I turned 40 today. Up until three and half years ago, I was dreading this day.
You see, I was born with a heart defect. The doctors originally thought that it was a hole in my heart, but later tests proved that it was something called aortic stenosous. I felt fine. I didn’t have any other health problems. All it did was prevent me from playing organized sports in high school. Mom would take me to the hospital every year to see the cardiologist. It was kind of fun. Every year his office seemed to be in new part of the hospital, and it became an adventure just to try to find it. I thought every kid got to go the hospital every year until I realized that my younger brother never went.
Then, at the age of 13, I started having these chest pains. Mom took me to the cardiologist on a Tuesday. The next day I was admitted to hospital for tests. And on the following Tuesday I had open-heart surgery to repair my aortic valve. I remember them describing the procedure to me as “poking their finger through the valve to widen it.” That night after the operation, an observant nurse noticed that my blood pressure was dropping. One of the sutures had come loose, and I was bleeding internally. They rushed me back down to surgery and repaired the damage. In the end, 21 pints of blood were needed for the operation. I am thankful that this happened before the HIV and hepititis epidemics.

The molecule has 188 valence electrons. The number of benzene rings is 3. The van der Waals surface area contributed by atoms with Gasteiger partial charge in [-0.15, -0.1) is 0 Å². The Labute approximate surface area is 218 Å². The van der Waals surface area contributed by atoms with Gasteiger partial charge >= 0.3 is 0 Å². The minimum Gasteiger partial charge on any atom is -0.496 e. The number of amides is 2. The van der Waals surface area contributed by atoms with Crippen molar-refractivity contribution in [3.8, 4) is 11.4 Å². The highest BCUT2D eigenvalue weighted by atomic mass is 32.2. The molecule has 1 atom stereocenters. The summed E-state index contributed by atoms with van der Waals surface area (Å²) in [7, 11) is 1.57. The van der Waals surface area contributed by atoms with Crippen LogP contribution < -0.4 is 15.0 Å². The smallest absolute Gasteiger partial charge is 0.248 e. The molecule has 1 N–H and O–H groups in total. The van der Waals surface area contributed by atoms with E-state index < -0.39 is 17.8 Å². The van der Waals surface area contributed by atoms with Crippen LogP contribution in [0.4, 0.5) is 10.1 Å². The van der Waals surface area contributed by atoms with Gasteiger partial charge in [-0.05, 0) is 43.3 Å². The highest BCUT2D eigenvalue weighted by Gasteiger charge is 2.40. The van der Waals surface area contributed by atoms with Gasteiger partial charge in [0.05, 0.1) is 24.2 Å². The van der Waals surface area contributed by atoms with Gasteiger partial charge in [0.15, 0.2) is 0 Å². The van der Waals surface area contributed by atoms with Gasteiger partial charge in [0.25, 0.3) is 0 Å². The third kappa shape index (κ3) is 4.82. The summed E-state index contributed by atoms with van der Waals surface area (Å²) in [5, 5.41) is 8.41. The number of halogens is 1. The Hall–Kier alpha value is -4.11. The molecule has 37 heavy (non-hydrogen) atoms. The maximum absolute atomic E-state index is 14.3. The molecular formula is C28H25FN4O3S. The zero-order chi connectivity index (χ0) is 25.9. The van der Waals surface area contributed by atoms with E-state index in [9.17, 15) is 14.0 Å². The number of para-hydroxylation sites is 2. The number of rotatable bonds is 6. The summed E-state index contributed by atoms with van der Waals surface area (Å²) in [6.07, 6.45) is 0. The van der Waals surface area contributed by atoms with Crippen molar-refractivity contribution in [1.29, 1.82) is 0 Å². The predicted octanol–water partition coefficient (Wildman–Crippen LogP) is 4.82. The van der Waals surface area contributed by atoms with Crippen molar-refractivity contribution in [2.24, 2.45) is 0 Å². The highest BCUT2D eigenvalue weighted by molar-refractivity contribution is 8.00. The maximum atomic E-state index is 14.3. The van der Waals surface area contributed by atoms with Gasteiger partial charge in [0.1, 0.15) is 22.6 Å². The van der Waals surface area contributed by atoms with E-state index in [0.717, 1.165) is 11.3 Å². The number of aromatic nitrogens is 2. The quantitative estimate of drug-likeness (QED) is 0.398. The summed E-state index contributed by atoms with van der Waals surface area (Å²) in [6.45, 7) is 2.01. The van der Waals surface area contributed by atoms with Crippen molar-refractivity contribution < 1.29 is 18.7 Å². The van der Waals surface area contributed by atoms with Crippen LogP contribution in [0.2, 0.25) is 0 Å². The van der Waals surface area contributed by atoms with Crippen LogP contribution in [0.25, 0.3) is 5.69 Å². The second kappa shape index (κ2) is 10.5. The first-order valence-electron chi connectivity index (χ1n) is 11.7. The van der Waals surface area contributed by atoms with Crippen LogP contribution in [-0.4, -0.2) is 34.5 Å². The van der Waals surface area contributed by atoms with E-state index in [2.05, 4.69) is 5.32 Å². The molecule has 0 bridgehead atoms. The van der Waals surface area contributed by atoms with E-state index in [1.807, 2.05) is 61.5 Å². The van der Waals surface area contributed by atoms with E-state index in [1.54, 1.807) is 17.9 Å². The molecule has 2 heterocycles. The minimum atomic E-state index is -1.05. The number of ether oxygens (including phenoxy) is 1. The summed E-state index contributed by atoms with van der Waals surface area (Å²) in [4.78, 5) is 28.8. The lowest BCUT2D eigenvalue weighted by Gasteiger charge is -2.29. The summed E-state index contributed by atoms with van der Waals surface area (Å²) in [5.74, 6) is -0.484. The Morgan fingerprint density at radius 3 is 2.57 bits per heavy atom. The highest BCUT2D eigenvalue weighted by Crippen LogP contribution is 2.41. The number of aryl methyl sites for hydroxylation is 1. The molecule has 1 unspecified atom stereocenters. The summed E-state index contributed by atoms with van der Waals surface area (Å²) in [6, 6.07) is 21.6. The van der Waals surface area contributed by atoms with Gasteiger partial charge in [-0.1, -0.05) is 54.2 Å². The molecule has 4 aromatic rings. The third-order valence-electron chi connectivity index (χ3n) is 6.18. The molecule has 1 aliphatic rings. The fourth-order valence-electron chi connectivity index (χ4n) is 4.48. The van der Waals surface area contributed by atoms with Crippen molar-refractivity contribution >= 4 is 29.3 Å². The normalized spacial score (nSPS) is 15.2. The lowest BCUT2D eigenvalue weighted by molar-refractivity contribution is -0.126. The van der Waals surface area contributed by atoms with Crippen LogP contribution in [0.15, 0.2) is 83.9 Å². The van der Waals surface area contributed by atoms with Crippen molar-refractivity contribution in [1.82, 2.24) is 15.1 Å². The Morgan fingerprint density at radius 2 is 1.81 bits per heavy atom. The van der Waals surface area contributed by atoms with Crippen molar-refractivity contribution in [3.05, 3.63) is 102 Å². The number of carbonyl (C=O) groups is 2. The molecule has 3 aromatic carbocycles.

After recuperating from the surgery, mom asked the doctor if I would ever have to go through this ordeal again. The doctor’s response haunted me for next 23 years. He said that I might never have a problem again, or it might occur again when I’m about 40.
Three and a half years ago, I started to have those same old pains in my chest. I knew immediately what it was. After some tests, the doctors discovered that I was going to need another open-heart surgery. I really did not want to go through that again. But this time was different. They could not repair the valve. They were going to have to replace it with an artificial one.
Looking back over the sequence of events, I feel that God had a hand in all of this. Now days, open-heart surgery is an everyday occurrence, even on children. But back in ’76, it wasn’t. In fact, the first adult open-heart surgery did not occur until the mid 60’s. I believe that God had kept me healthy until the procedure was perfected for children. I also believe that God knew the technology for artificial valves back in the 70’s would not have lasted my lifetime. He kept me healthy for another two-dozen years until the technology was advanced enough. This artificial valve inside of me should last well beyond my normal lifetime.
So, if you’re standing near me and hear this clicking like a loud watch, it’s me. It’s my heart.